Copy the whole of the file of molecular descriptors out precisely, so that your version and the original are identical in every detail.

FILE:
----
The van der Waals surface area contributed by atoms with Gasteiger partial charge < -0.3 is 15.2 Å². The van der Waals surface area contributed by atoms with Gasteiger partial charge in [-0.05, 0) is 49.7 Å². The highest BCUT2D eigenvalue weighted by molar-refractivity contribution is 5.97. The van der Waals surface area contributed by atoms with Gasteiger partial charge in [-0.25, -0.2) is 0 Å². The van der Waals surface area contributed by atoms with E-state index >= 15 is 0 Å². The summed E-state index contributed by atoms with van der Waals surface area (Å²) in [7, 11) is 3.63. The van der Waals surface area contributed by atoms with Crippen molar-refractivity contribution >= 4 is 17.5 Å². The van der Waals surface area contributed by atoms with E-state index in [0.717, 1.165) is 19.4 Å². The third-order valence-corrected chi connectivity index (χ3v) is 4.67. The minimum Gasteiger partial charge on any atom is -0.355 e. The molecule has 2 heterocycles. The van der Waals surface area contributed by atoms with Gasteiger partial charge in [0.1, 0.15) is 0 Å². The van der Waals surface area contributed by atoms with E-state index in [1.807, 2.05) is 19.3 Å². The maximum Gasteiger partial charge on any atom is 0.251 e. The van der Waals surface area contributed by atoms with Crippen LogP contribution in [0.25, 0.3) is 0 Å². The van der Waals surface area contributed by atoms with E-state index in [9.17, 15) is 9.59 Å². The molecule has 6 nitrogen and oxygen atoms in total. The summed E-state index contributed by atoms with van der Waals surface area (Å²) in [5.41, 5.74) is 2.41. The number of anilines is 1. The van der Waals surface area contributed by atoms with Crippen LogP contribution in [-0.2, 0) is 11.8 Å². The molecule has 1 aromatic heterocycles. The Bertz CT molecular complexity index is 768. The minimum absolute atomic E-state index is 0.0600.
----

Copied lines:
The van der Waals surface area contributed by atoms with Gasteiger partial charge < -0.3 is 15.2 Å². The van der Waals surface area contributed by atoms with Gasteiger partial charge in [-0.05, 0) is 49.7 Å². The highest BCUT2D eigenvalue weighted by molar-refractivity contribution is 5.97. The van der Waals surface area contributed by atoms with Gasteiger partial charge in [-0.25, -0.2) is 0 Å². The van der Waals surface area contributed by atoms with E-state index >= 15 is 0 Å². The summed E-state index contributed by atoms with van der Waals surface area (Å²) in [7, 11) is 3.63. The van der Waals surface area contributed by atoms with Crippen molar-refractivity contribution >= 4 is 17.5 Å². The van der Waals surface area contributed by atoms with E-state index in [0.717, 1.165) is 19.4 Å². The third-order valence-corrected chi connectivity index (χ3v) is 4.67. The minimum Gasteiger partial charge on any atom is -0.355 e. The molecule has 2 heterocycles. The van der Waals surface area contributed by atoms with Gasteiger partial charge in [0.1, 0.15) is 0 Å². The van der Waals surface area contributed by atoms with E-state index in [1.807, 2.05) is 19.3 Å². The maximum Gasteiger partial charge on any atom is 0.251 e. The van der Waals surface area contributed by atoms with Crippen LogP contribution in [0.25, 0.3) is 0 Å². The van der Waals surface area contributed by atoms with E-state index in [9.17, 15) is 9.59 Å². The molecule has 6 nitrogen and oxygen atoms in total. The summed E-state index contributed by atoms with van der Waals surface area (Å²) in [5.41, 5.74) is 2.41. The number of anilines is 1. The van der Waals surface area contributed by atoms with Crippen LogP contribution in [-0.2, 0) is 11.8 Å². The molecule has 1 aromatic heterocycles. The Bertz CT molecular complexity index is 768. The minimum absolute atomic E-state index is 0.0600.